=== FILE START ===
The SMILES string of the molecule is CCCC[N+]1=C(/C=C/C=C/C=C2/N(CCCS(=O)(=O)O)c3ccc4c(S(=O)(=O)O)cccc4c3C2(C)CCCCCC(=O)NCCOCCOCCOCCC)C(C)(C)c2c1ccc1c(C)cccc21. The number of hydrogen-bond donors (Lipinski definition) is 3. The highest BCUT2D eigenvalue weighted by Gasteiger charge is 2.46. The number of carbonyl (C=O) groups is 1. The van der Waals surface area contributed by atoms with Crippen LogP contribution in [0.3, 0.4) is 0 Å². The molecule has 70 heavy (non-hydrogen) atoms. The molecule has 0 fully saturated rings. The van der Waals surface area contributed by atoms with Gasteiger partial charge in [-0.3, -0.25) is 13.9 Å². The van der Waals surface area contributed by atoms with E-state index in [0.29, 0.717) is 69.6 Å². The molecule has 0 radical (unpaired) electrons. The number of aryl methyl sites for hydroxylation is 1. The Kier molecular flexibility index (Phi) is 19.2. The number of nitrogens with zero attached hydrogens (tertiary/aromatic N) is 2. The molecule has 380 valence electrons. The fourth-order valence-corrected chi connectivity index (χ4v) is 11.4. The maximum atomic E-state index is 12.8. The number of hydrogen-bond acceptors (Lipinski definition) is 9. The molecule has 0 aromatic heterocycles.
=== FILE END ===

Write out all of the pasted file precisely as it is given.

The SMILES string of the molecule is CCCC[N+]1=C(/C=C/C=C/C=C2/N(CCCS(=O)(=O)O)c3ccc4c(S(=O)(=O)O)cccc4c3C2(C)CCCCCC(=O)NCCOCCOCCOCCC)C(C)(C)c2c1ccc1c(C)cccc21. The number of hydrogen-bond donors (Lipinski definition) is 3. The highest BCUT2D eigenvalue weighted by Gasteiger charge is 2.46. The number of carbonyl (C=O) groups is 1. The van der Waals surface area contributed by atoms with Crippen LogP contribution in [0.3, 0.4) is 0 Å². The molecule has 70 heavy (non-hydrogen) atoms. The molecule has 0 fully saturated rings. The van der Waals surface area contributed by atoms with Gasteiger partial charge in [-0.3, -0.25) is 13.9 Å². The van der Waals surface area contributed by atoms with E-state index in [0.29, 0.717) is 69.6 Å². The molecule has 0 radical (unpaired) electrons. The number of aryl methyl sites for hydroxylation is 1. The Kier molecular flexibility index (Phi) is 19.2. The number of nitrogens with zero attached hydrogens (tertiary/aromatic N) is 2. The molecule has 380 valence electrons. The fourth-order valence-corrected chi connectivity index (χ4v) is 11.4. The maximum atomic E-state index is 12.8. The number of hydrogen-bond acceptors (Lipinski definition) is 9. The molecule has 0 aromatic heterocycles.